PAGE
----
Potato plants thrive best when planted in rows, in full sun locations that receive at least six hours of daily sunlight. When selecting your plot location, keep this in mind when planting potatoes in rows.
Start with certified disease-free seed potatoes purchased from home improvement, farm or garden centers. Or grow them in containers using commercial potting soil.
Potatoes are an annual crop that should be planted in sunny, loose soil. Plant them during spring about one or two weeks prior to your area’s final frost date in order to eliminate potential pests while simultaneously taking advantage of warm spring weather to promote strong and healthy plants.
If planting potatoes directly in the ground, work the soil until it becomes loose and sandy. Avoid overtillage however as this can seal off parts of the soil that should allow seed pieces to germinate. Potatoes also thrive in containers like large pots, stacks of tires and old chimney pots.
Prior to planting potatoes, green sprouting can help promote early germination of tubers. You can also cut each seed piece into chunks with multiple “eyes”, where sprouts will develop, and store in a dark and dry location (e.g. greenhouse or windowsill). When sprouts reach one half inch in length it’s time for planting!
If planting potatoes in the ground, dig a trench about 3 to 4 inches deep. Space out your chitted potatoes 12-18 inches apart along rows three feet apart. When planting in containers instead, fill your container with rich compost or soil and gently plant your chitted potatoes with their shoots facing upwards into it. After your potatoes have been planted, cover them with straw or shredded newspaper to shield their roots from direct sunlight and slugs while watering regularly to keep the compost moist but not waterlogged.
Potatoes require rich, well-draining loamy soil that drains freely to avoid rot. Their plant can grow up to three feet tall and produce both aboveground stems as well as underground tubers; each stem also bears small leaf scars at its tip that are known as eyes.
If your potatoes are being planted directly into the ground, work up the soil to a depth of 6 inches before amending with organic material to promote proper drainage. For containers, ensure the container has drainage holes at its base so excess moisture can drain away quickly.
Smaller seed potatoes should be planted whole, while larger ones should be quartered using a sharp, clean knife to ensure each piece contains an eye from which new sprouts will come forth. If they have been stored for some time, place them in a bag at room temperature in order to promote germination.
If using the trench method, hilling (mounding up soil around each plant every few weeks to protect from sunlight which turns potatoes green and toxic), as well as providing more room for tubers to form. Once plants start flowering, hilling should stop altogether and some layers of straw added for moisture conservation purposes. A balanced soluble fertilizer should also be used throughout the season to foster healthy growth and maximize harvest potential.
Ideal soil for growing potatoes is loose, deep loam that keeps moisture at optimal levels and drains well, but they’re tough enough to thrive even in poor soils with poor drainage and structure. A generous addition of organic matter often improves texture and nutrient content of poor soil.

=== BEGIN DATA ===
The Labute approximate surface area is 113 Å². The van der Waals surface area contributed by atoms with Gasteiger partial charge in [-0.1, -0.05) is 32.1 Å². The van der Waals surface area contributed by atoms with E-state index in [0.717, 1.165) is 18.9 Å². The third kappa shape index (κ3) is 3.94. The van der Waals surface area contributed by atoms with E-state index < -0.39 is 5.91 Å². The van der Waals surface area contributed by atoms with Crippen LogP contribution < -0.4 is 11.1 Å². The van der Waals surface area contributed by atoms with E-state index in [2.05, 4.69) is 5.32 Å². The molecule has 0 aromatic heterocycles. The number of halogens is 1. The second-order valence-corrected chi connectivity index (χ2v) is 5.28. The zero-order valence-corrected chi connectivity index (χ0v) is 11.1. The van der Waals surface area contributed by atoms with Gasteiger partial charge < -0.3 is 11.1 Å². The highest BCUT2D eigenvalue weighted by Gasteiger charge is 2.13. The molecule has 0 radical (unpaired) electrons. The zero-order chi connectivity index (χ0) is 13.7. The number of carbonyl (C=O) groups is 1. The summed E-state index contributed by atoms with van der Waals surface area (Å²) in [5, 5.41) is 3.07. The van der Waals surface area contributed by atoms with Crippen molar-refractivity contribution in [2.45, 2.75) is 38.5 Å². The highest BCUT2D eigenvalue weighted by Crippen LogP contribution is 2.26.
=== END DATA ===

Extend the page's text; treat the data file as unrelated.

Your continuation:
Once sprouting has taken place, potato plants require constant attention in terms of watering. Too much heat or too much rainfall could quickly cause their tubers to rot; too little rain may also have the same result.
When your plant matures, it must be mulched to protect its roots and leaves from exposure to light, keep the ground cool, reduce weed and pest issues and keep pests away. Loose straw or compost work best as mulch material while gardeners may also opt for wood chips or soil as options. Ideally, potato plants should be covered as soon as they begin growing to prevent turning green and developing diseases or fungus.
Grocery store potatoes may be suitable for starting seed pieces, but should never be planted directly into your garden as they may contain harmful fungi and bacteria that spread rapidly through the soil and cause future crops to suffer from damage. Instead, it’s wise to purchase certified disease-free seed potatoes from home improvement centers, farm and garden centers, or online retailers to lower your risk of transmitting disease to your vegetables.
Potatoes are heat sensitive plants, so for optimal growth they require plenty of direct sun light – at least six hours each day is ideal – along with well-drained soil that contains plenty of organic matter; sandy soil can encourage root rot. In cooler climates, potatoes should be grown in containers or barrels filled with compost for best results.
Choose disease-free seed potatoes when planting potatoes. Or try “green sprouting,” whereby whole tubers are exposed to light for three months in an unheated dry spot before being planted out as sprouts that will mature within three months and give you a crop without the need for a garden.
When growing potatoes, layering a mulch layer around each plant can conserve moisture, prevent weeds from growing and keep soil cool while helping prevent diseases or fungus. Potatoes require regular fertilization with low-nitrogen organic fertilizer such as Miracle-Gro(r) Performance Organics Edibles Plant Nutrition Granules for strong root development and tuber formation.
Once potato plants begin flowering, hilling should begin. With a rake, raise the soil level until it reaches approximately two inches above their top leaves – being mindful not to bury stems which would produce new tubers underground.